Piedmont Airlines

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Photo by Piedmont Airlines

No airline has a better story than Piedmont Airlines. The wholly owned subsidiary of American Airlines traces its roots to 1931 and a 21 year old test pilot who turned a fixed base operator into the country’s first commuter airline and revolutionized the commercial flight industry. Now, 84 years, three name changes and four aircraft types later, Piedmont is undergoing more of an evolution than revolution. For the first time in the company’s history, Piedmont will be operating regional jets. “Dick Henson, the founder of the company now known as Piedmont, would be proud,” said Steve Farrow, Piedmont CEO. “The introduction of the Embraer regional jets not only gives us a bright, stable future, but expands our footprint into new cities and new regions of the country. This is a great time to be on the Piedmont team.”

Piedmont will begin operating the Embraer 145 out of Philadelphia (PHL) in early 2016. In preparation, the airline will open a PHL crew base in January for both the E145 and the de Havilland Dash 8, which Piedmont will continue to operate. The PHL base will grow to include some 250 pilots. “Opening a hub domicile gives us many advantages,” said Farrow. “Not only does it improve the quality of life for our commuting pilots, but it is a great opportunity for new pilots who may not want to move at this point in their lives. A PHL base is really key to this expansion.”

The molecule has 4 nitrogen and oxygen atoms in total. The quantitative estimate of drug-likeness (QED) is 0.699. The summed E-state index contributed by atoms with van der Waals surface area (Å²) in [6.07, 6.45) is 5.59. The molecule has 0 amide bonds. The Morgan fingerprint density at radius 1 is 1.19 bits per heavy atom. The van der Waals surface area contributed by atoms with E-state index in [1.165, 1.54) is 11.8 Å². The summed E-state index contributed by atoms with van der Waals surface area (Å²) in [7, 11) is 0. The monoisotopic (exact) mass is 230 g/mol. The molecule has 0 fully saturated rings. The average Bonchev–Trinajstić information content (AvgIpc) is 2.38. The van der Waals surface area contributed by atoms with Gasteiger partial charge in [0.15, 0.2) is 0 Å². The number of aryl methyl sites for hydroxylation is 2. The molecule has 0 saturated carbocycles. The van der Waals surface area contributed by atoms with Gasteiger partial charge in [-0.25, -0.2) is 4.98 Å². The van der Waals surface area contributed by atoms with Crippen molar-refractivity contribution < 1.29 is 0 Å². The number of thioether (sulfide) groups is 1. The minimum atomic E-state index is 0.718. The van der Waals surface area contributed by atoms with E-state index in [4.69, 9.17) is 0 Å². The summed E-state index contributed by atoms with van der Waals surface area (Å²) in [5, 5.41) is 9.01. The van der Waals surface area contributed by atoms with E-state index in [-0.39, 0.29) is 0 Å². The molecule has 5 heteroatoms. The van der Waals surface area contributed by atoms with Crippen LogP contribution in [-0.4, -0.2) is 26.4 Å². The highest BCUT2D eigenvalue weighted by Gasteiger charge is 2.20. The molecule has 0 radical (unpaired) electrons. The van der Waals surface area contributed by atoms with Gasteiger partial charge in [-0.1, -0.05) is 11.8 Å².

Piedmont took delivery of its first Embraer on October 5 at the company’s headquarters in Salisbury, Maryland. American has committed a minimum of 20 E145 aircraft to Piedmont, with deliveries continuing throughout 2016. But fleet expansion with a new aircraft type isn’t the only great story at Piedmont. Here’s what else is new:

No interview flow to American Airlines

In late 2014, Piedmont signed a unique agreement — now known as “flow” — to provide pilots to American. Each month, Piedmont pilots can “opt in” for flow to American. Once the bid closes, the four (or more) Piedmont pilots with the most seniority are sent to Dallas or Charlotte (or other training center) to begin their mainline careers. Pilots do not have to have a college degree to flow from Piedmont (a requirement for most mainline jobs) or go through an interview process. The new agreement has changed the way Piedmont looks at potential pilots. “Pilots have plenty of options for a first year job at a regional,” said Stephen Keefer, vice president – Flight Operations. “We are looking for pilots who have much bigger career goals in mind, namely pilots who can be successful at a major airlines.”